3 Steps to Stop Kids from Fighting & Whining

Posted by in No-Cry Discipline

When your kids are fighting, or your little one is whining it can be so easy to lose your temper and just shout, “Stop!” but that rarely (if ever) helps. Try this technique instead.

The 3 Steps

1 – Get down to their level and eye-to-eye.

2 – Acknowledge feelings & define the problem.

3 – Give a choice of two ways to solve the problem.

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Standing above your child and trying to calm them usually fails as they are focused on their extreme emotions and truly don’t even hear you. The first step is to get eye-to-eye with your child so that you have their complete attention.

There are always big emotions involved in fighting and whining. It helps to acknowledge your children’s feelings first, as they can bring them to a place where they feel heard and can move on to a solution.

Instead of focusing on your feelings of annoyance, the misbehavior, or the thing that you don’t want your children to do, explain exactly what they should do or say instead.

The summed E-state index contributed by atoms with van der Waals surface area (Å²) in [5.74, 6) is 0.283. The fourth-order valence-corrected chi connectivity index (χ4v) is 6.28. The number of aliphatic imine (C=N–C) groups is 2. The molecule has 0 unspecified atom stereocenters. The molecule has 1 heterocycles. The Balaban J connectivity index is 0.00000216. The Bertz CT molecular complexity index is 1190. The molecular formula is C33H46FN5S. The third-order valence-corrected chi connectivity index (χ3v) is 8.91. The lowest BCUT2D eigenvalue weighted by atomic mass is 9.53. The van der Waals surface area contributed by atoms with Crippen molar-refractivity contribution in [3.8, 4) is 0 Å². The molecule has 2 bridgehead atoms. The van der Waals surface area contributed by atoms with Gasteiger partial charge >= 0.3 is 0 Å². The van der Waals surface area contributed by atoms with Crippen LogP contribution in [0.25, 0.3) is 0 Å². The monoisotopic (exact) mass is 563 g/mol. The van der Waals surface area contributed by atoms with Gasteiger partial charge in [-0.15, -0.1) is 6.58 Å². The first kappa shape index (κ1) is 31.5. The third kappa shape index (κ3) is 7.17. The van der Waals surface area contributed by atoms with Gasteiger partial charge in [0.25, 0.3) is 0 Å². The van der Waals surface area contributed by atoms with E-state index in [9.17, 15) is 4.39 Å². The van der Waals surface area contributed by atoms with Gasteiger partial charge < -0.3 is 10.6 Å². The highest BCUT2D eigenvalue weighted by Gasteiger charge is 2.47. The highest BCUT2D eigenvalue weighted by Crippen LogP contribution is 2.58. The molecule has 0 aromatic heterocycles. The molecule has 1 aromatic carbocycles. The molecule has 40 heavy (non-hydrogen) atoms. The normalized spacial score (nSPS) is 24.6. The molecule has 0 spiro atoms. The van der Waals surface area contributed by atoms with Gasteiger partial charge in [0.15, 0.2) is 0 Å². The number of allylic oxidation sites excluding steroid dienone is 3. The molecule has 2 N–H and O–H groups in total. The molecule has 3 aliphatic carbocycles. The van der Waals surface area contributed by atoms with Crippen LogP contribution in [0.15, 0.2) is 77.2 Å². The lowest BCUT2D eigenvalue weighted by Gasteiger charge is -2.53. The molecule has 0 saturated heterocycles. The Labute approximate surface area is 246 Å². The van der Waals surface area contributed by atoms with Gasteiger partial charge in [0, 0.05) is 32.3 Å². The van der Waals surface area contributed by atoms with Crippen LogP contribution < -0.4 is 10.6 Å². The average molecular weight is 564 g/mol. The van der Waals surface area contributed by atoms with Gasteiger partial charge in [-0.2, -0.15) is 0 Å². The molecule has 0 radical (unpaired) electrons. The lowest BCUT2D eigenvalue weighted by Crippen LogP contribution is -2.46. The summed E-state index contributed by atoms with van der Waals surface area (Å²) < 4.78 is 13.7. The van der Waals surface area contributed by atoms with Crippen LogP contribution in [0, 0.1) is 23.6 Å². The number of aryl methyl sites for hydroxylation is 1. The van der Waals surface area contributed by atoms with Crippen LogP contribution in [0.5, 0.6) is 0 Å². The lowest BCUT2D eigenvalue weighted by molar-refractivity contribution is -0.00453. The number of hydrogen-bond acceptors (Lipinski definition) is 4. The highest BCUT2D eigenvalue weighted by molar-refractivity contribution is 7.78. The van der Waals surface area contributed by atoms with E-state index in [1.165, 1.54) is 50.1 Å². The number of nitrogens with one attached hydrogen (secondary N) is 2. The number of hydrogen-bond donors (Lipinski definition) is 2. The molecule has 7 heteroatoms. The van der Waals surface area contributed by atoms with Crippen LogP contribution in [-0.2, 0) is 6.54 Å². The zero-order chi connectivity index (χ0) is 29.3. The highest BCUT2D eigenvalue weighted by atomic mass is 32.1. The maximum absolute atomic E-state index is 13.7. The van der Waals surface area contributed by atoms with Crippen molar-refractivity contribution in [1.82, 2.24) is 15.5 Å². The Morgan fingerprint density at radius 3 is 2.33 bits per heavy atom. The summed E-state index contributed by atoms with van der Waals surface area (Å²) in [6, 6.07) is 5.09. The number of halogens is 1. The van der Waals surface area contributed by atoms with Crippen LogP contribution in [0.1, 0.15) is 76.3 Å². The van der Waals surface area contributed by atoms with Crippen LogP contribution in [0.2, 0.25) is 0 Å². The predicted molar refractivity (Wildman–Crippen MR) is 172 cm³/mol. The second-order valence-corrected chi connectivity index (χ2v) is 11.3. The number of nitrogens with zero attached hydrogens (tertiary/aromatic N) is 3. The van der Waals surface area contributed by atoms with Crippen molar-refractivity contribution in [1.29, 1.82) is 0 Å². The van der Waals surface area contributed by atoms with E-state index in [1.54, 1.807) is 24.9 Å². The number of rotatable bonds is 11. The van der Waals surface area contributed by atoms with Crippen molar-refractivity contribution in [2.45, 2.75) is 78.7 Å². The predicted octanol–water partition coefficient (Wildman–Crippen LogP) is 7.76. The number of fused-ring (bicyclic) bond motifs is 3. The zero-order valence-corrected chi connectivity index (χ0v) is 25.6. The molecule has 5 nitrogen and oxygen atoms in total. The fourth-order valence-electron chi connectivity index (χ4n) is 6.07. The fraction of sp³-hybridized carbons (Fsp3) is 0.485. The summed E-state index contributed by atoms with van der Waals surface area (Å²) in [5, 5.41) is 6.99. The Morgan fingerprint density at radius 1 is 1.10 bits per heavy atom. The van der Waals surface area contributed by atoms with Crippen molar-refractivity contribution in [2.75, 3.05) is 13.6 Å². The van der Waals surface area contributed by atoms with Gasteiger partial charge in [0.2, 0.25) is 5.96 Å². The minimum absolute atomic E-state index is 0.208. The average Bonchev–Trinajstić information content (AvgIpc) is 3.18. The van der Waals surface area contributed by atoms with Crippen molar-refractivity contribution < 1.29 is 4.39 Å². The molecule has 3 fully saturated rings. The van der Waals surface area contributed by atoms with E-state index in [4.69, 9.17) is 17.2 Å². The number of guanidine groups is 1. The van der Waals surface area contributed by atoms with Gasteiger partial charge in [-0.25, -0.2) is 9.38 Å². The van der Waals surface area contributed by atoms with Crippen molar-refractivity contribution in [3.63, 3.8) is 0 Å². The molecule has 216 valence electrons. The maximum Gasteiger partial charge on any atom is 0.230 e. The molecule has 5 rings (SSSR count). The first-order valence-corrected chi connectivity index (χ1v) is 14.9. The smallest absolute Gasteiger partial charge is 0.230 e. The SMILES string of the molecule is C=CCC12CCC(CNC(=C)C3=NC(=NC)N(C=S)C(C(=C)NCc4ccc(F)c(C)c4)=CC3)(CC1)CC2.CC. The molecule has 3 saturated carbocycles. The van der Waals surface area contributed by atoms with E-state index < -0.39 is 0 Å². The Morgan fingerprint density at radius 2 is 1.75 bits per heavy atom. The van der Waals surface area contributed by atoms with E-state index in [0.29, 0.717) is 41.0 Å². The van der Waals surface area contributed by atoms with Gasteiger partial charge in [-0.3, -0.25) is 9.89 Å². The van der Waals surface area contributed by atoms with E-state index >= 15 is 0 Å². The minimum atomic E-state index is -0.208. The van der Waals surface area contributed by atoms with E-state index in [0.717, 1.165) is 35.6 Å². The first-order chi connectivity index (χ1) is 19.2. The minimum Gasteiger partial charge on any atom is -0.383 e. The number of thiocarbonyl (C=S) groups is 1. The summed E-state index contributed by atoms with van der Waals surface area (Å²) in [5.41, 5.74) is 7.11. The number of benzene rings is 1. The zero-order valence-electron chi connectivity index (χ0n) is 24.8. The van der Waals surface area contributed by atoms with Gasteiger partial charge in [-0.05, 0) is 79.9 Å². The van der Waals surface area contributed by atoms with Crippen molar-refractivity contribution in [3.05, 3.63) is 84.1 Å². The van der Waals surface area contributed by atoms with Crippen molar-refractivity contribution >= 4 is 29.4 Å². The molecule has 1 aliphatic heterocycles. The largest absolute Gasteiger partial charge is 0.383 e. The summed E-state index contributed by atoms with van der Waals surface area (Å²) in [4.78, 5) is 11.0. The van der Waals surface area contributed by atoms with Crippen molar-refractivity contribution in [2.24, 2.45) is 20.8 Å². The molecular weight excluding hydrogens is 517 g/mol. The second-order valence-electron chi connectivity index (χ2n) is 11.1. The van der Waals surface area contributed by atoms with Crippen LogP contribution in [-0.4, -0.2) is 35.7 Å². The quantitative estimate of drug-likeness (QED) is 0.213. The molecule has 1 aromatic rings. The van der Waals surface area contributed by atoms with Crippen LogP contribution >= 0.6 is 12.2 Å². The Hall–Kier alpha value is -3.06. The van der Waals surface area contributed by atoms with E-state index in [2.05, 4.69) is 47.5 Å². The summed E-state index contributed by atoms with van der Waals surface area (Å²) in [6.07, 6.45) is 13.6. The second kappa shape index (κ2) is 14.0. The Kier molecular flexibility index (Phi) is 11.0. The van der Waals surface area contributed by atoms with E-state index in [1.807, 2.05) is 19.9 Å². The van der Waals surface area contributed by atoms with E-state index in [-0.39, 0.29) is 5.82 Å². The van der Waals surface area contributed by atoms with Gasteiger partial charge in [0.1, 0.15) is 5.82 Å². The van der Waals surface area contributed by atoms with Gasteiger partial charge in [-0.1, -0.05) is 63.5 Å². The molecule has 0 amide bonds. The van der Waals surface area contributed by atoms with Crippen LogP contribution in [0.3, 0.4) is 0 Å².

Define the problem in simple terms that your children can understand. Then give them the tools to calm down or the words to use to express their emotions. Providing a choice of two specific things can get them moving in the direction of a good solution.

Help your children by demonstrating or modeling exactly what you want to see or hear. Here are two examples:

Fighting

Your two children are fighting over a toy. They are grabbing it and pushing each other.

You take the toy in hand as you crouch down to their level, “You both want this toy right now, but there is only one toy. Pushing and grabbing isn’t nice. It’s better to use your words and to make a plan. Would you like me to set the timer so you can each have a turn to play with it, or do you want me to put it away for now?”

Whining

You and your child are in the grocery store, shopping before dinner. He wants a cookie, you say no, and a stream of complaining and whining ensues.

Instead of standing above your child and raising your voice for all to hear, crouch down to your child’s level, eye-to-eye. Validate the feelings, first, “I know you want a cookie and it’s hard when I say no.” Explain in one short sentence why you said no, to make this a lesson for more than one time. ”To grow up healthy you need to eat nutritious food first.” Suggest two choices and model exactly how it should be said. Can you ask nicely? Say, “Mommy, can we buy a cookie and eat it later?” Or you can say, “Mommy can I have a banana instead?”

These tips are from The No-Cry Discipline Solution.

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